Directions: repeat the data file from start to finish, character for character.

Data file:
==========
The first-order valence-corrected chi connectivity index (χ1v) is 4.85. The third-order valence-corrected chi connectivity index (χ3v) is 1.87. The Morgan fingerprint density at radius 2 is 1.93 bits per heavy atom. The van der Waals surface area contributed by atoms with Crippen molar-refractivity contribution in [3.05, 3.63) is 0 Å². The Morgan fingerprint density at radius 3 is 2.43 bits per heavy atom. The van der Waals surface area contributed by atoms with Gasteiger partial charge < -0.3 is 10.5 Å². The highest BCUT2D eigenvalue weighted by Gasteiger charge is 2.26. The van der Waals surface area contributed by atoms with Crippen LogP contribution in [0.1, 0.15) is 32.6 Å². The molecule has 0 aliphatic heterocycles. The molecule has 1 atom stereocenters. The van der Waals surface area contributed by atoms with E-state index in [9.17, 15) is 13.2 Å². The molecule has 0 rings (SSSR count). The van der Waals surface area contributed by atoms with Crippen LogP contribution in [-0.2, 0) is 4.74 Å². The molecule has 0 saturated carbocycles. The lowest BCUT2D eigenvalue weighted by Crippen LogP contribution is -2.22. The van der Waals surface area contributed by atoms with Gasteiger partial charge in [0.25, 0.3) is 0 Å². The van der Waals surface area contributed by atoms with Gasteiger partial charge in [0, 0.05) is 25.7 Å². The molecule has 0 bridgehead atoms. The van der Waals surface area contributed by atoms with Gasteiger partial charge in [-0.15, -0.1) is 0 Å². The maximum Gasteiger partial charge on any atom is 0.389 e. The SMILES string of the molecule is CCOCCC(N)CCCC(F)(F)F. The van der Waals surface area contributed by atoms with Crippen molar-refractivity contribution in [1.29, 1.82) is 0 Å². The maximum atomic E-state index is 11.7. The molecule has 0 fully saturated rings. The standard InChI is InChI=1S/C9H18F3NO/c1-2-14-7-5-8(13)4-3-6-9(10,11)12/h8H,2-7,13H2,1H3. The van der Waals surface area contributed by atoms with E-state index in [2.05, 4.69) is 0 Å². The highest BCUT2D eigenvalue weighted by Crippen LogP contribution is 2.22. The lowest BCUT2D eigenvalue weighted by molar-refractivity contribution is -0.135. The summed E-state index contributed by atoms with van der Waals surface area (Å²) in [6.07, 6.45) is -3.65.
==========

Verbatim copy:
The first-order valence-corrected chi connectivity index (χ1v) is 4.85. The third-order valence-corrected chi connectivity index (χ3v) is 1.87. The Morgan fingerprint density at radius 2 is 1.93 bits per heavy atom. The van der Waals surface area contributed by atoms with Crippen molar-refractivity contribution in [3.05, 3.63) is 0 Å². The Morgan fingerprint density at radius 3 is 2.43 bits per heavy atom. The van der Waals surface area contributed by atoms with Gasteiger partial charge < -0.3 is 10.5 Å². The highest BCUT2D eigenvalue weighted by Gasteiger charge is 2.26. The van der Waals surface area contributed by atoms with Crippen LogP contribution in [0.1, 0.15) is 32.6 Å². The molecule has 0 aliphatic heterocycles. The molecule has 1 atom stereocenters. The van der Waals surface area contributed by atoms with E-state index in [9.17, 15) is 13.2 Å². The molecule has 0 rings (SSSR count). The van der Waals surface area contributed by atoms with Crippen LogP contribution in [-0.2, 0) is 4.74 Å². The molecule has 0 saturated carbocycles. The lowest BCUT2D eigenvalue weighted by Crippen LogP contribution is -2.22. The van der Waals surface area contributed by atoms with Gasteiger partial charge in [0.25, 0.3) is 0 Å². The van der Waals surface area contributed by atoms with Gasteiger partial charge in [0, 0.05) is 25.7 Å². The molecule has 0 bridgehead atoms. The van der Waals surface area contributed by atoms with Gasteiger partial charge in [-0.15, -0.1) is 0 Å². The maximum Gasteiger partial charge on any atom is 0.389 e. The SMILES string of the molecule is CCOCCC(N)CCCC(F)(F)F. The van der Waals surface area contributed by atoms with Crippen molar-refractivity contribution in [1.29, 1.82) is 0 Å². The maximum atomic E-state index is 11.7. The molecule has 0 fully saturated rings. The standard InChI is InChI=1S/C9H18F3NO/c1-2-14-7-5-8(13)4-3-6-9(10,11)12/h8H,2-7,13H2,1H3. The van der Waals surface area contributed by atoms with E-state index in [2.05, 4.69) is 0 Å². The highest BCUT2D eigenvalue weighted by Crippen LogP contribution is 2.22. The lowest BCUT2D eigenvalue weighted by molar-refractivity contribution is -0.135. The summed E-state index contributed by atoms with van der Waals surface area (Å²) in [6.07, 6.45) is -3.65.